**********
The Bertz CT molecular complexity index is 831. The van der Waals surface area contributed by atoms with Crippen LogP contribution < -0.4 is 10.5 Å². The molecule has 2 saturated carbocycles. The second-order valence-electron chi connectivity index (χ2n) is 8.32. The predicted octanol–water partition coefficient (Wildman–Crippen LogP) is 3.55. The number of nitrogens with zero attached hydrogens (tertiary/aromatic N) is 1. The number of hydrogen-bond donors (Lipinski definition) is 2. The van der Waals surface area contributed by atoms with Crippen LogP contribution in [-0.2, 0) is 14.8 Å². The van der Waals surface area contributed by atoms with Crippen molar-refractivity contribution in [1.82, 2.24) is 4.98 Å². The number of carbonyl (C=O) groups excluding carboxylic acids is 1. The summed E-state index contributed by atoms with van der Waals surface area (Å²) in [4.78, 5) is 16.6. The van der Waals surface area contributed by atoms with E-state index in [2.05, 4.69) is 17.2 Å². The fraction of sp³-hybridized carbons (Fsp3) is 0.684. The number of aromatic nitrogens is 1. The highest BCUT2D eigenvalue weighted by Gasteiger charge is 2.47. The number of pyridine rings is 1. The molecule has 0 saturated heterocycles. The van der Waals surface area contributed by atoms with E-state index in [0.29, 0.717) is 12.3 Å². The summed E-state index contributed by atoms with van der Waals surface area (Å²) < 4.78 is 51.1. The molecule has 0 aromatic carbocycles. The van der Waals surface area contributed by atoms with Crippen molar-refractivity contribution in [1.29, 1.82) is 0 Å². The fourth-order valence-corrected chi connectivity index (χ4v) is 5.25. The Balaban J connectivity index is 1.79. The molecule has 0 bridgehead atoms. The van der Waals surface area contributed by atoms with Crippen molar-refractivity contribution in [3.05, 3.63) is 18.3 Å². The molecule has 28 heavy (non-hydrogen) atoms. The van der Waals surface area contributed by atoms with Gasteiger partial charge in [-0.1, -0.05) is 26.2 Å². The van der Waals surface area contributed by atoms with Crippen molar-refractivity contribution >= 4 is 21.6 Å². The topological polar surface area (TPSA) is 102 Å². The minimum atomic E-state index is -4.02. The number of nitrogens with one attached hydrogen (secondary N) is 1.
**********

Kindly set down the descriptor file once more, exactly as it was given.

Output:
The Bertz CT molecular complexity index is 831. The van der Waals surface area contributed by atoms with Crippen LogP contribution < -0.4 is 10.5 Å². The molecule has 2 saturated carbocycles. The second-order valence-electron chi connectivity index (χ2n) is 8.32. The predicted octanol–water partition coefficient (Wildman–Crippen LogP) is 3.55. The number of nitrogens with zero attached hydrogens (tertiary/aromatic N) is 1. The number of hydrogen-bond donors (Lipinski definition) is 2. The van der Waals surface area contributed by atoms with Crippen LogP contribution in [-0.2, 0) is 14.8 Å². The van der Waals surface area contributed by atoms with Crippen molar-refractivity contribution in [1.82, 2.24) is 4.98 Å². The number of carbonyl (C=O) groups excluding carboxylic acids is 1. The summed E-state index contributed by atoms with van der Waals surface area (Å²) in [4.78, 5) is 16.6. The van der Waals surface area contributed by atoms with E-state index in [2.05, 4.69) is 17.2 Å². The fraction of sp³-hybridized carbons (Fsp3) is 0.684. The number of aromatic nitrogens is 1. The highest BCUT2D eigenvalue weighted by Gasteiger charge is 2.47. The number of pyridine rings is 1. The molecule has 0 saturated heterocycles. The van der Waals surface area contributed by atoms with E-state index in [0.29, 0.717) is 12.3 Å². The summed E-state index contributed by atoms with van der Waals surface area (Å²) < 4.78 is 51.1. The molecule has 0 aromatic carbocycles. The van der Waals surface area contributed by atoms with Crippen molar-refractivity contribution in [1.29, 1.82) is 0 Å². The fourth-order valence-corrected chi connectivity index (χ4v) is 5.25. The Balaban J connectivity index is 1.79. The molecule has 0 bridgehead atoms. The van der Waals surface area contributed by atoms with Crippen molar-refractivity contribution in [3.05, 3.63) is 18.3 Å². The molecule has 28 heavy (non-hydrogen) atoms. The van der Waals surface area contributed by atoms with Gasteiger partial charge in [-0.1, -0.05) is 26.2 Å². The van der Waals surface area contributed by atoms with Crippen molar-refractivity contribution >= 4 is 21.6 Å². The topological polar surface area (TPSA) is 102 Å². The minimum atomic E-state index is -4.02. The number of nitrogens with one attached hydrogen (secondary N) is 1.